Now fast forward some 40 years and little kid Spike has become a growed-up (well, sort of) as none other than the old bloke around here; Uncle Spike. But now the tables are turned. Our small thing, the squirt you know as Cousin Spike Jnr, is already preparing the grounds for his own fiscal negotiations. So now I have to consider what to do. The funny thing is, we are in a very similar position to that of my parents back all those years ago. We too live, by choice, on a small-holding well away from the maddening crowd. It provides us with a life in the fresh air and a great place for a kid to grow up. As also very much middle-income earners too, we don’t have the cash to throw around; but nor would we even if we had.
Little man is pretty clued up to the value of money – something we have instilled in him from a very early age. He uses cash in the local shop, makes payments in restaurants and even gives waiting staff tips (which usually cracks them up; being tipped by a tiny kid). We always try to make him aware of the value of things compared to a baseline item, such as a loaf of bread. So far it seems to be working. During the summer, a friends little girl from the UK was with us when we went to the local park, and on the way we grabbed an ice-cream. She chose a Cornetto Disc at 2.50 Turkish Lira (TL), fair enough; it was her normal selection at home. But of course, relative to income, that costs over £3 or maybe $5 for us, so when it came to Cousin Spike, he opted for his normal ice cream which cost just 0.25 TL (equivalent in income to say £0.30 or maybe $0.50). The interesting observation was that he asked me later, why his friend had an ice-cream that cost 5 loaves of bread, and said “For that money I could have lots of ice creams daddy”. Perhaps he is learning the ‘value’ of purchases after all 🙂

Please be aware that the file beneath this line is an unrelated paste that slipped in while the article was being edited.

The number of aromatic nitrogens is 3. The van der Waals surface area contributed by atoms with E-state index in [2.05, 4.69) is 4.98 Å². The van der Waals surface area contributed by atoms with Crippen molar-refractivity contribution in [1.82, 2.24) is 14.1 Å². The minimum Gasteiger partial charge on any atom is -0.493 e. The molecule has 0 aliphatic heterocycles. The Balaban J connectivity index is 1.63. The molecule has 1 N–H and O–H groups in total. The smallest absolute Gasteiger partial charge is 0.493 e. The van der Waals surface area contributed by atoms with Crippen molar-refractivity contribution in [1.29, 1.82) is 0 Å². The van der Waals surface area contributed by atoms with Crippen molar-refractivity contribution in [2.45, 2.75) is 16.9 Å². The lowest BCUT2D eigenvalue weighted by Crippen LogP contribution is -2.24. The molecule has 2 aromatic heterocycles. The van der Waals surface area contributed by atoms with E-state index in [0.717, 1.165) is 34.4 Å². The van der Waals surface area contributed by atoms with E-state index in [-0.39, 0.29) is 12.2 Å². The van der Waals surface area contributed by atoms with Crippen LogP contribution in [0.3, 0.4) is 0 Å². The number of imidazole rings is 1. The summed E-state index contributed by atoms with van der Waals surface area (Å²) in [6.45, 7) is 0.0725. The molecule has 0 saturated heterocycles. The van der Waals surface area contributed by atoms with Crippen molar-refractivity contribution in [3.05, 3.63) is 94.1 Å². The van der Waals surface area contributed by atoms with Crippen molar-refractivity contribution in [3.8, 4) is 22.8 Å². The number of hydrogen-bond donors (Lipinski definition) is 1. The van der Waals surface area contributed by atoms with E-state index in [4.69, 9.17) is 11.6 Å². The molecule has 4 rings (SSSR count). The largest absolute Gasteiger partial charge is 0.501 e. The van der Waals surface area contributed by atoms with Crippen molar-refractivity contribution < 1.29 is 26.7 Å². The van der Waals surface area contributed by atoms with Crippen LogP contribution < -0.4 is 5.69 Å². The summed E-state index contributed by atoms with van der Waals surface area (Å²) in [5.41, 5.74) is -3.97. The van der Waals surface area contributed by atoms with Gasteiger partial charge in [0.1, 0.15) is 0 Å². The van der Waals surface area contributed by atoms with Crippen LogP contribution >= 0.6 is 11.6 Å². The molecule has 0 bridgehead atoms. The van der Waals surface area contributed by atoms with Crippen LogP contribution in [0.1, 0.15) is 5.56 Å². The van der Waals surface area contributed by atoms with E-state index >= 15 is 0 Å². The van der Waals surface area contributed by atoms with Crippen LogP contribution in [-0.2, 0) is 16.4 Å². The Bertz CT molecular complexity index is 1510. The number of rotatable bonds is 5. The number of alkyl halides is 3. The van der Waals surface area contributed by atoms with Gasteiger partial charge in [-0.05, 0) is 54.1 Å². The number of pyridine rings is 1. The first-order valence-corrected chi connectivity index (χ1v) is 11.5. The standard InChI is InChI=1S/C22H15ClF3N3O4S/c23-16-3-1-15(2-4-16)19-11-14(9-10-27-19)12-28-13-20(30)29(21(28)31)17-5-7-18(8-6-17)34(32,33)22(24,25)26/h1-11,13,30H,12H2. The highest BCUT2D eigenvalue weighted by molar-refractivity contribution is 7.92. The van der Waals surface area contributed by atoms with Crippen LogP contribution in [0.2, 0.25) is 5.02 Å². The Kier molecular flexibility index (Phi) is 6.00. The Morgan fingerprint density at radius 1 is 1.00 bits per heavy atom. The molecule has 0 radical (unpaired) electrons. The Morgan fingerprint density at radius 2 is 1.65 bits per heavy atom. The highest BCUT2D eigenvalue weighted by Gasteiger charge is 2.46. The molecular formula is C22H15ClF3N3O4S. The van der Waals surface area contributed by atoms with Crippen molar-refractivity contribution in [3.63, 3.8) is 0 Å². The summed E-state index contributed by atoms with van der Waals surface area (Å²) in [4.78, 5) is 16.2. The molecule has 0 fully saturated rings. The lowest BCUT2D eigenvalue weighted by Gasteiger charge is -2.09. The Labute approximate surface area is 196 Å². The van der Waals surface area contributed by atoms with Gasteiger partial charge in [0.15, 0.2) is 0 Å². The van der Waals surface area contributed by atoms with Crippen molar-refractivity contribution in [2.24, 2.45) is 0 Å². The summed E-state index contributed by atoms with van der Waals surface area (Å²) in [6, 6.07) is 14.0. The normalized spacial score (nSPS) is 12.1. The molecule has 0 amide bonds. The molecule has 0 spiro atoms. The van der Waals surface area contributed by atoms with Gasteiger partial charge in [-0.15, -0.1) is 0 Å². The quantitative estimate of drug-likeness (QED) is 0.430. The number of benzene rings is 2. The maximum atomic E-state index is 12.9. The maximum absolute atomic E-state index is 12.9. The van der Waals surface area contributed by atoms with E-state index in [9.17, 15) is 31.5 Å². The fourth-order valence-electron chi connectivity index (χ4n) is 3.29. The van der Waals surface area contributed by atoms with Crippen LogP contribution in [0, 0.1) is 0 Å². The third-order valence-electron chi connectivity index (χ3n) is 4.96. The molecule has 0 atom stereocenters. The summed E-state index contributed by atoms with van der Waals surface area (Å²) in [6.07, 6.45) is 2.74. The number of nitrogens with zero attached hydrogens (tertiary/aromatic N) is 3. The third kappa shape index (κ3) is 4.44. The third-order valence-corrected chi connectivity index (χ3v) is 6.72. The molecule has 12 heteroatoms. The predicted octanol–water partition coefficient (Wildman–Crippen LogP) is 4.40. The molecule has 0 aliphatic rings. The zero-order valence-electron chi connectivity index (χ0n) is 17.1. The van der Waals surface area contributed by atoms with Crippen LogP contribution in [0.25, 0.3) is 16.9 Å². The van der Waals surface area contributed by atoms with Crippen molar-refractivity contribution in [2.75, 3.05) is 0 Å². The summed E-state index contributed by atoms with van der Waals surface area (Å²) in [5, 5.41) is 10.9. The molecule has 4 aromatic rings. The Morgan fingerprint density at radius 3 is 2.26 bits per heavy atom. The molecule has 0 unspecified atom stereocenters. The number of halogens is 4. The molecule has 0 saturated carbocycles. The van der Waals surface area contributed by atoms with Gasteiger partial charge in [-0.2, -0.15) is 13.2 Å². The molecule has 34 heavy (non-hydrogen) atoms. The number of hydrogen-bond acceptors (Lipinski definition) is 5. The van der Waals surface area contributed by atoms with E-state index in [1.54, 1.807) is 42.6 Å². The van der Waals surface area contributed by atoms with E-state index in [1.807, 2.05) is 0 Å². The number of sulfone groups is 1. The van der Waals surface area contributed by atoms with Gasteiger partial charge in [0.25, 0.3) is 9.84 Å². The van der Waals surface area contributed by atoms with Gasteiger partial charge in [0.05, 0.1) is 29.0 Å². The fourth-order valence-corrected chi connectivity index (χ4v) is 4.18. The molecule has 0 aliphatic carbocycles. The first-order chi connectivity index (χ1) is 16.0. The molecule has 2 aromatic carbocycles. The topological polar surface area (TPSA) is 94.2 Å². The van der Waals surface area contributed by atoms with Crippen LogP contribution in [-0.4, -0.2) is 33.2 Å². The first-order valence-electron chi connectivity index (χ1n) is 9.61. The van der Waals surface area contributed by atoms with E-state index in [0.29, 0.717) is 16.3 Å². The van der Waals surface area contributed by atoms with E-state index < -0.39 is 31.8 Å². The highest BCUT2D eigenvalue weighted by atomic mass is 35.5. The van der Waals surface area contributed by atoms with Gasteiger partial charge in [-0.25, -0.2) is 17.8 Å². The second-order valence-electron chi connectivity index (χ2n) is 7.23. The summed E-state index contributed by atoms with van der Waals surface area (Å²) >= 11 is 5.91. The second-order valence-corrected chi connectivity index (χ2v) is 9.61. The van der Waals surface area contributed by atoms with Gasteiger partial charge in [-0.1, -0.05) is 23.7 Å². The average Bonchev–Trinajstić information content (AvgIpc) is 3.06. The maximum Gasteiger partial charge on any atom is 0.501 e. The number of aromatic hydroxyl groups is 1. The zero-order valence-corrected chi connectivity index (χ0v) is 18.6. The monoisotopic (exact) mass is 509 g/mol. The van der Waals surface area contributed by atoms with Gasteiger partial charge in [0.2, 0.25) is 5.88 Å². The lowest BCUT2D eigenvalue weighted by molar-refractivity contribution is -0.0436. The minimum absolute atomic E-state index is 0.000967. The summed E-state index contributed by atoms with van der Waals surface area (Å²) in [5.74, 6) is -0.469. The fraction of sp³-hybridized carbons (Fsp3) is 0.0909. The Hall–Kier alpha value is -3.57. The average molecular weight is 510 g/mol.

Another more recent example which we found encouraging too, was his Star Wars light-sabre purchase. He desperately wanted to upgrade his crappy plastic light-sabre this past year, and had been for months harping on about the latest Star Wars weaponry on sale at the toy store he visited on a trip to our provincial capital.